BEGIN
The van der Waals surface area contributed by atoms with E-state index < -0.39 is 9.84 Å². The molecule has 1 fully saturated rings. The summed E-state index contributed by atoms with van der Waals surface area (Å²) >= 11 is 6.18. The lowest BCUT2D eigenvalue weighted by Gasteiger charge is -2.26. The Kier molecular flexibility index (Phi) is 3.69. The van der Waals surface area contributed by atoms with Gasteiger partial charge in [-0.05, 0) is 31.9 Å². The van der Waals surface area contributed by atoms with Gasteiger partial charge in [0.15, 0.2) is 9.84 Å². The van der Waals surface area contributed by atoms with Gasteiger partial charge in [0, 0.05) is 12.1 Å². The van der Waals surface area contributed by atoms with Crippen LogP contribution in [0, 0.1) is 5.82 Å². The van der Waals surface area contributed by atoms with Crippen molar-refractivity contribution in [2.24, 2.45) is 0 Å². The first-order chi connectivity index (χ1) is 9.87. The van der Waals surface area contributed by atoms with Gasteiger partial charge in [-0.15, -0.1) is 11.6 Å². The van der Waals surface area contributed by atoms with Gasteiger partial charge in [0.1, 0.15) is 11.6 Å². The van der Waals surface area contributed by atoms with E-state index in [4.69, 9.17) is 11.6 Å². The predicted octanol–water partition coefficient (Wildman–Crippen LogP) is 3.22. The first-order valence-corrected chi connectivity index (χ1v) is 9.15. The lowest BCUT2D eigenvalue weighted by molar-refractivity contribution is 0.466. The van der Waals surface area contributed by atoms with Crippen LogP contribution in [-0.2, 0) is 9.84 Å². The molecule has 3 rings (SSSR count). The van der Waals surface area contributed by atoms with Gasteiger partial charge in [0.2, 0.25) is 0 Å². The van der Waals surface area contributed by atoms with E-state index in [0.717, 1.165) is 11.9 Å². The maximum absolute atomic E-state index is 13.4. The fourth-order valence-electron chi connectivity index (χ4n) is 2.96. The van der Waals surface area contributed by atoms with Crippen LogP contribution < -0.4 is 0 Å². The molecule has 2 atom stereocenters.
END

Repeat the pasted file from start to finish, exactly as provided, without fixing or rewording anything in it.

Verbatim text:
The van der Waals surface area contributed by atoms with E-state index < -0.39 is 9.84 Å². The molecule has 1 fully saturated rings. The summed E-state index contributed by atoms with van der Waals surface area (Å²) >= 11 is 6.18. The lowest BCUT2D eigenvalue weighted by Gasteiger charge is -2.26. The Kier molecular flexibility index (Phi) is 3.69. The van der Waals surface area contributed by atoms with Gasteiger partial charge in [-0.05, 0) is 31.9 Å². The van der Waals surface area contributed by atoms with Gasteiger partial charge in [0.15, 0.2) is 9.84 Å². The van der Waals surface area contributed by atoms with Gasteiger partial charge in [0, 0.05) is 12.1 Å². The van der Waals surface area contributed by atoms with Crippen LogP contribution in [0, 0.1) is 5.82 Å². The van der Waals surface area contributed by atoms with Crippen molar-refractivity contribution in [2.24, 2.45) is 0 Å². The first-order chi connectivity index (χ1) is 9.87. The van der Waals surface area contributed by atoms with Gasteiger partial charge in [-0.15, -0.1) is 11.6 Å². The van der Waals surface area contributed by atoms with Gasteiger partial charge in [0.1, 0.15) is 11.6 Å². The van der Waals surface area contributed by atoms with E-state index in [4.69, 9.17) is 11.6 Å². The predicted octanol–water partition coefficient (Wildman–Crippen LogP) is 3.22. The first-order valence-corrected chi connectivity index (χ1v) is 9.15. The lowest BCUT2D eigenvalue weighted by molar-refractivity contribution is 0.466. The van der Waals surface area contributed by atoms with Crippen LogP contribution in [-0.2, 0) is 9.84 Å². The molecule has 3 rings (SSSR count). The van der Waals surface area contributed by atoms with Gasteiger partial charge in [0.2, 0.25) is 0 Å². The van der Waals surface area contributed by atoms with E-state index in [0.717, 1.165) is 11.9 Å². The maximum absolute atomic E-state index is 13.4. The fourth-order valence-electron chi connectivity index (χ4n) is 2.96. The van der Waals surface area contributed by atoms with Crippen LogP contribution < -0.4 is 0 Å². The molecule has 2 atom stereocenters.